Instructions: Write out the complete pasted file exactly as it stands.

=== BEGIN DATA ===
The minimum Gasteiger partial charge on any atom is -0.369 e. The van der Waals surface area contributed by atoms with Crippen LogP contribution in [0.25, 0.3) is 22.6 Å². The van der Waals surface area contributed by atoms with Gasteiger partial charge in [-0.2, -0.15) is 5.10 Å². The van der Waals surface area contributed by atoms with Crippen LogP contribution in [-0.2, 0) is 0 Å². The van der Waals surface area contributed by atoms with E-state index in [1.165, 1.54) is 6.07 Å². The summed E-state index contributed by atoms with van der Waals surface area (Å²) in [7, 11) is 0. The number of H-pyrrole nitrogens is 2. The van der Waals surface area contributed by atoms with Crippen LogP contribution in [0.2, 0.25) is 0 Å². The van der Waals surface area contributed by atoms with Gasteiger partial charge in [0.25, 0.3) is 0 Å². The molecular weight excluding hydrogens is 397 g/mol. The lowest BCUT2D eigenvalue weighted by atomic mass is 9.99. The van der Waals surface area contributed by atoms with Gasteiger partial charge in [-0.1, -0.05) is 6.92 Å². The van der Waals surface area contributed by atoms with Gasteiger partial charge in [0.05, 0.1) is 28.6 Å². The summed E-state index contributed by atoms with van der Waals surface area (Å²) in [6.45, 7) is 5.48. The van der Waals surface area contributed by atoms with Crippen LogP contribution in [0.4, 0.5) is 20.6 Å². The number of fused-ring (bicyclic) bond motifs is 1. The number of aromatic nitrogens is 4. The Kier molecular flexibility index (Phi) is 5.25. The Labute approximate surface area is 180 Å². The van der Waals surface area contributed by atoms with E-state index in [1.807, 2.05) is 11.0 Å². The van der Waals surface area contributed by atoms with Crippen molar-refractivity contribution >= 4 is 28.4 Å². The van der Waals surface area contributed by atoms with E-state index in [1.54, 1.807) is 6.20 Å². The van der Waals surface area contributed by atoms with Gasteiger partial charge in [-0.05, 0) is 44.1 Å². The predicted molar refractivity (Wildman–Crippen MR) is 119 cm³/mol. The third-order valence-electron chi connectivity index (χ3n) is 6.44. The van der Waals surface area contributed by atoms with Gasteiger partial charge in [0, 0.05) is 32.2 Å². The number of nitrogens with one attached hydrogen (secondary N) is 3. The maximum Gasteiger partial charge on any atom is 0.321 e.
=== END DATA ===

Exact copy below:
The minimum Gasteiger partial charge on any atom is -0.369 e. The van der Waals surface area contributed by atoms with Crippen LogP contribution in [0.25, 0.3) is 22.6 Å². The van der Waals surface area contributed by atoms with Gasteiger partial charge in [-0.2, -0.15) is 5.10 Å². The van der Waals surface area contributed by atoms with Crippen LogP contribution in [-0.2, 0) is 0 Å². The van der Waals surface area contributed by atoms with E-state index in [1.165, 1.54) is 6.07 Å². The summed E-state index contributed by atoms with van der Waals surface area (Å²) in [7, 11) is 0. The number of H-pyrrole nitrogens is 2. The van der Waals surface area contributed by atoms with Crippen LogP contribution in [0.2, 0.25) is 0 Å². The van der Waals surface area contributed by atoms with Gasteiger partial charge in [0.25, 0.3) is 0 Å². The molecular weight excluding hydrogens is 397 g/mol. The lowest BCUT2D eigenvalue weighted by atomic mass is 9.99. The van der Waals surface area contributed by atoms with Gasteiger partial charge in [-0.1, -0.05) is 6.92 Å². The van der Waals surface area contributed by atoms with Gasteiger partial charge in [0.05, 0.1) is 28.6 Å². The summed E-state index contributed by atoms with van der Waals surface area (Å²) in [6.45, 7) is 5.48. The van der Waals surface area contributed by atoms with Crippen LogP contribution in [0.4, 0.5) is 20.6 Å². The number of fused-ring (bicyclic) bond motifs is 1. The number of aromatic nitrogens is 4. The Kier molecular flexibility index (Phi) is 5.25. The Labute approximate surface area is 180 Å². The van der Waals surface area contributed by atoms with E-state index in [1.807, 2.05) is 11.0 Å². The van der Waals surface area contributed by atoms with Crippen molar-refractivity contribution >= 4 is 28.4 Å². The van der Waals surface area contributed by atoms with E-state index in [1.54, 1.807) is 6.20 Å². The van der Waals surface area contributed by atoms with Gasteiger partial charge in [-0.05, 0) is 44.1 Å². The predicted molar refractivity (Wildman–Crippen MR) is 119 cm³/mol. The third-order valence-electron chi connectivity index (χ3n) is 6.44. The van der Waals surface area contributed by atoms with Gasteiger partial charge in [0, 0.05) is 32.2 Å². The number of nitrogens with one attached hydrogen (secondary N) is 3. The maximum Gasteiger partial charge on any atom is 0.321 e.